Cross-sector partnerships are crucial and in total we’ve worked with over 100 organisations across the sport and social care sectors.

Key Collaborators:

  • Inclusive Ping Pong
  • Sense Specialist Service for Children and young people
  • UK Coaching
  • Ordnance Survey
  • Disability & Physical Activity Impact Collective

Section Four: Project focus areas


Regional growth and expansion

Whilst continuing to develop existing provision in the Midlands, London and the North of England, we’ve also expanded our reach to the East, South East and South West of England, attracting new people into our programme.

4670 unique people have attended activities & 853 are newly engaged since ‘Sense, Active Together’.

Each area provides an array of activities for those we support to be active either within their centres or in the local community, including football, basketball, swimming, tai chi, cycling, yoga, dance, drumming to music and many more.

Feedback and consultation has led us to believe that individual, movement based activities such as dance or rock climbing are the most engaging for those with sensory or complex disabilities. This is often because the actions and movements are simpler to understand, interpret and copy and can be enjoyed at their own pace, whereas invasion and ball games often have complex rules and tactics and other people or things to react to.

“My group loved the dance session, it was great to move around to the music in a way which works for them.”

Janet and Sarah discover new way of exercising to maintain wellbeing

Janet is deafblind and due to her medication has to make sure that she exercises regularly. For Janet’s emotional, mental and physical wellbeing, exercise plays an incredibly important role.

Fortunately, Sense Active have provided a wealth of opportunities to stay active during the Covid-19 lockdown in 2020. This includes virtually delivering live sessions, creating pre-recorded videos and providing written activities. These sessions have done this incredible pair the world of good. For Sarah, it has enabled her to still provide essential support during lockdown and Janet can now take part in activities that are vital for her wellbeing.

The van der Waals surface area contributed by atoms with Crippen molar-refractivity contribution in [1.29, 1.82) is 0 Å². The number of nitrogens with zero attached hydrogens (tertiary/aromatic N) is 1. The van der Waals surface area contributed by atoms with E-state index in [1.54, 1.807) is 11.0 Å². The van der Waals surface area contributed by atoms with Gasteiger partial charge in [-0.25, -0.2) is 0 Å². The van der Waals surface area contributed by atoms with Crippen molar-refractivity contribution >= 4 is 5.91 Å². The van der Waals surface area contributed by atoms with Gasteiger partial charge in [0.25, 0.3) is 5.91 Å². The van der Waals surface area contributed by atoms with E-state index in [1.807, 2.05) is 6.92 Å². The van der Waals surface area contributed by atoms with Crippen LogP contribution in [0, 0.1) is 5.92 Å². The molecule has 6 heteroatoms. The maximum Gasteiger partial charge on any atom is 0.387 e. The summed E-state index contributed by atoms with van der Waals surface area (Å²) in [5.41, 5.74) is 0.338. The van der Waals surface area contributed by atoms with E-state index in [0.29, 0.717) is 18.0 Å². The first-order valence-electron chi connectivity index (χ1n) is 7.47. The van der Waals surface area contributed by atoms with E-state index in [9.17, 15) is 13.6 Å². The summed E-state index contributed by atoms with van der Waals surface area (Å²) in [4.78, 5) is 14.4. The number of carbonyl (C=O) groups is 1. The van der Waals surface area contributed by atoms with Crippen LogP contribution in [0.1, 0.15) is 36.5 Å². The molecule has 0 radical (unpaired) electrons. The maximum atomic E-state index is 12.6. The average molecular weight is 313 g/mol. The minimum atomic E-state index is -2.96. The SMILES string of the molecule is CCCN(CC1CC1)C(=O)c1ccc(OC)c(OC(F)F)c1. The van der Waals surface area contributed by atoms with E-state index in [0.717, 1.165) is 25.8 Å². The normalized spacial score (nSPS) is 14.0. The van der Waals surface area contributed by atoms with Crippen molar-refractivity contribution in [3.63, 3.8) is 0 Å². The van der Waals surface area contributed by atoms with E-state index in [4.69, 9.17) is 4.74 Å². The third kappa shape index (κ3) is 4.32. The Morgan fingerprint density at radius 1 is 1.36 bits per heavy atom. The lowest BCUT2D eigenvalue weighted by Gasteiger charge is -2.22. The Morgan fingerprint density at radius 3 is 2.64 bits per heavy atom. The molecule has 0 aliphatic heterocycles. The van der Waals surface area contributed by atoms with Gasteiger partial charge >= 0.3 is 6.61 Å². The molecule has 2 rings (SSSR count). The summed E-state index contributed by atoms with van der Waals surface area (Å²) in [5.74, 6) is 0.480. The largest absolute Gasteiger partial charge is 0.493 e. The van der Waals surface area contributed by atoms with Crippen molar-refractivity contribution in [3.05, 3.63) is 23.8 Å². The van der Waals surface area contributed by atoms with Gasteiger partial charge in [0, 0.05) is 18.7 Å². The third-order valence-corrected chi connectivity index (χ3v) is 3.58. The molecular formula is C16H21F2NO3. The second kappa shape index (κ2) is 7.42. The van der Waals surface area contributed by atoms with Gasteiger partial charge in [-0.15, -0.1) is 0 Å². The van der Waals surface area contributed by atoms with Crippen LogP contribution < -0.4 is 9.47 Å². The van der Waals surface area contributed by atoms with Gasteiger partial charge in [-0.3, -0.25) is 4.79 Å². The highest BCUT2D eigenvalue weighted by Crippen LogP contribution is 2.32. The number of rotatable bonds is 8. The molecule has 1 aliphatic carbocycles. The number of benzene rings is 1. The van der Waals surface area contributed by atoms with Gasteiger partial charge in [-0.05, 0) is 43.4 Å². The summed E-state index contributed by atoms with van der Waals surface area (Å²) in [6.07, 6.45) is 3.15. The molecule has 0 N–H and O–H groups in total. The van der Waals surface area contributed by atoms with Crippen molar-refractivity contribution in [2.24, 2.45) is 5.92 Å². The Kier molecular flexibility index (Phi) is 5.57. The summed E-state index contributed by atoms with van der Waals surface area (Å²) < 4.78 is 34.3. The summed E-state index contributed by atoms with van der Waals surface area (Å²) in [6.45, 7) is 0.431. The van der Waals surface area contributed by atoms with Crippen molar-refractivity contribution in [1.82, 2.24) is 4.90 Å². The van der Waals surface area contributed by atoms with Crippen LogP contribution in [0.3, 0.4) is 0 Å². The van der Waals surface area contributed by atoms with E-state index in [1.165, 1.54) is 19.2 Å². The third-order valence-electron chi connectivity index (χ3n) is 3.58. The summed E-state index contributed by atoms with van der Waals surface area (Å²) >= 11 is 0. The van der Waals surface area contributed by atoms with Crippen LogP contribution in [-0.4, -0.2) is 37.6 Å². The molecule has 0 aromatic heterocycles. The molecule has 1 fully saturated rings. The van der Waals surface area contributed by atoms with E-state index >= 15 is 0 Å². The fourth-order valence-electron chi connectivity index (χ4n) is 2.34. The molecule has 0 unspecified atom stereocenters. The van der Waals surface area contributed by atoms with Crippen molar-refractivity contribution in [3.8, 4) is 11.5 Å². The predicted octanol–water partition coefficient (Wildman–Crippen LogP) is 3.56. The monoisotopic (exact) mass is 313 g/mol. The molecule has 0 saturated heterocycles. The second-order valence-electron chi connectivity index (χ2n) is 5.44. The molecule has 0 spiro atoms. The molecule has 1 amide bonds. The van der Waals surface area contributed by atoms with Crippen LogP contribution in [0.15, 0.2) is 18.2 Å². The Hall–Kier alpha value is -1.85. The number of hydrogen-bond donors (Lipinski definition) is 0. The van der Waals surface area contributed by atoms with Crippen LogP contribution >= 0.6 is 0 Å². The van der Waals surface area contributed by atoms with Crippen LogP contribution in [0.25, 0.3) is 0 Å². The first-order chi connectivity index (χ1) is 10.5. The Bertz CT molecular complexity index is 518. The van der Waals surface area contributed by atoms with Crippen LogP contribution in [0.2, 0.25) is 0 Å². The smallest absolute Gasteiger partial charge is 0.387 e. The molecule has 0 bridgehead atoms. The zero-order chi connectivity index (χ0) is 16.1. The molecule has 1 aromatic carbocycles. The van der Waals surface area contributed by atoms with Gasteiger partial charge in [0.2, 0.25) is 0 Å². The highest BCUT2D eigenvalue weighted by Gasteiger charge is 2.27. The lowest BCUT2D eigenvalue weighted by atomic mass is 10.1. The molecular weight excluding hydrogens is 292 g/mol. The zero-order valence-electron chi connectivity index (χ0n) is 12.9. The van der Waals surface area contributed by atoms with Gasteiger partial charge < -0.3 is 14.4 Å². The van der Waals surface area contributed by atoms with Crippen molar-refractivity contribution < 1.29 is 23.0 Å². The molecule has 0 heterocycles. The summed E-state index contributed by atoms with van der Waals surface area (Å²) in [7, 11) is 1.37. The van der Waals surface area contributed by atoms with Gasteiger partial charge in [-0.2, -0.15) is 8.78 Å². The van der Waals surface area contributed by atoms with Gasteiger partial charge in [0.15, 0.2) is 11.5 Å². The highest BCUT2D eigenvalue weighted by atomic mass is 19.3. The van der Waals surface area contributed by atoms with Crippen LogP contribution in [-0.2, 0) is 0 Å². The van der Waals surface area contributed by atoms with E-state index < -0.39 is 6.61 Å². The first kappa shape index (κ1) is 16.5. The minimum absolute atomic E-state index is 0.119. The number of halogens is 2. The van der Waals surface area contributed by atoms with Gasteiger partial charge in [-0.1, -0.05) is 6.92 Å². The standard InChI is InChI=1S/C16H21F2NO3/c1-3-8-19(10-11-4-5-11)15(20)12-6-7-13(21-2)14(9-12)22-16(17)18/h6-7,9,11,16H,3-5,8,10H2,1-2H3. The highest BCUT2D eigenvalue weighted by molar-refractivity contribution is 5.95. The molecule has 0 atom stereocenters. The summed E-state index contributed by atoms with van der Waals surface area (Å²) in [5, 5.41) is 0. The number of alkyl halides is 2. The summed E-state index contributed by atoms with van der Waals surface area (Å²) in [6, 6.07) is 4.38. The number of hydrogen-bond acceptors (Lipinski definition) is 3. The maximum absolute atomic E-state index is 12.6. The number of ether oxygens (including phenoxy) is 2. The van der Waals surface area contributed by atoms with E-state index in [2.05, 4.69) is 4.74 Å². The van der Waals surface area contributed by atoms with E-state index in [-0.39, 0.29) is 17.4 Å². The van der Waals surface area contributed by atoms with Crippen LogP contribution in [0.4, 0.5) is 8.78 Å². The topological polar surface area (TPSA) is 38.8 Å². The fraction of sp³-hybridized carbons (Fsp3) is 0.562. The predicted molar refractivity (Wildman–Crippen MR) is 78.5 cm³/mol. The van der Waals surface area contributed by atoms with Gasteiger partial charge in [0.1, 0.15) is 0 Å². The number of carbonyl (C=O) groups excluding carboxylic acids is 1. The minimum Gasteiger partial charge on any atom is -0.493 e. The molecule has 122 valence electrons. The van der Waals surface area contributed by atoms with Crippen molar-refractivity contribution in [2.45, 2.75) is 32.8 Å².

“Before lockdown we regularly went to the gym, walks and clubs, meeting friends and family. At first during lockdown, it was very difficult but since Sense Active’s opportunities have been available I have loved attending drumming, tai chi and yoga. They help me stay active and busy whilst having to stay in my flat.”

Sense Awards 2020 Person of the Year – Runner Up

In total, we have delivered 1064 sessions since August 2019, however a large percentage of those were delivered virtually as a result of Covid-19.

Type of activityFrequencyEngagement
Zoom sessions434 delivered4,713 attendance
Phone call sessions137 delivered1037 attendances
Pre-recorded videos28 videos createdWatched 3664 times
Written task cards45 activity cards createdDownloaded 1977 times

Providing a mixture of activities in different formats has helped to support activity levels during a difficult time, regardless of impairment type or access to technology. Activities such as yoga and dance were successfully delivered via a telephone conferencing platform, allowing people with a visual impairment and those without access to technology to attend activities during lockdown.

Audio Dance provides lockdown lifeline for Shirley

Shirley McGill is 82 and lives in Wolverhampton. She lives in a retirement facility that specialises in supporting people with additional needs. Recently, a neurological condition led to Shirley needing to use a powered wheelchair which causes increased fatigue.

Determined to remain as active as possible, Shirley signed up for a weekly telephone dance class organised by Sense Active, delivered by Step Change Studios, and hosted on Meetupcall, a telephone conferencing call platform.

Although the recent pandemic has led many to seek exercise classes online, for Shirley and others like her, accessing technology and virtual activities can be a challenge. Telephone-based activities are a crucial way of keeping active, healthy, and connected, in a way which is easily accessible and requires little support. “I’m not tech friendly, so it’s definitely useful to do it over the phone” says Shirley. “The mental benefits are no end. It gets the endorphins going, it’s very uplifting and you feel better for having done it. I really enjoy it.”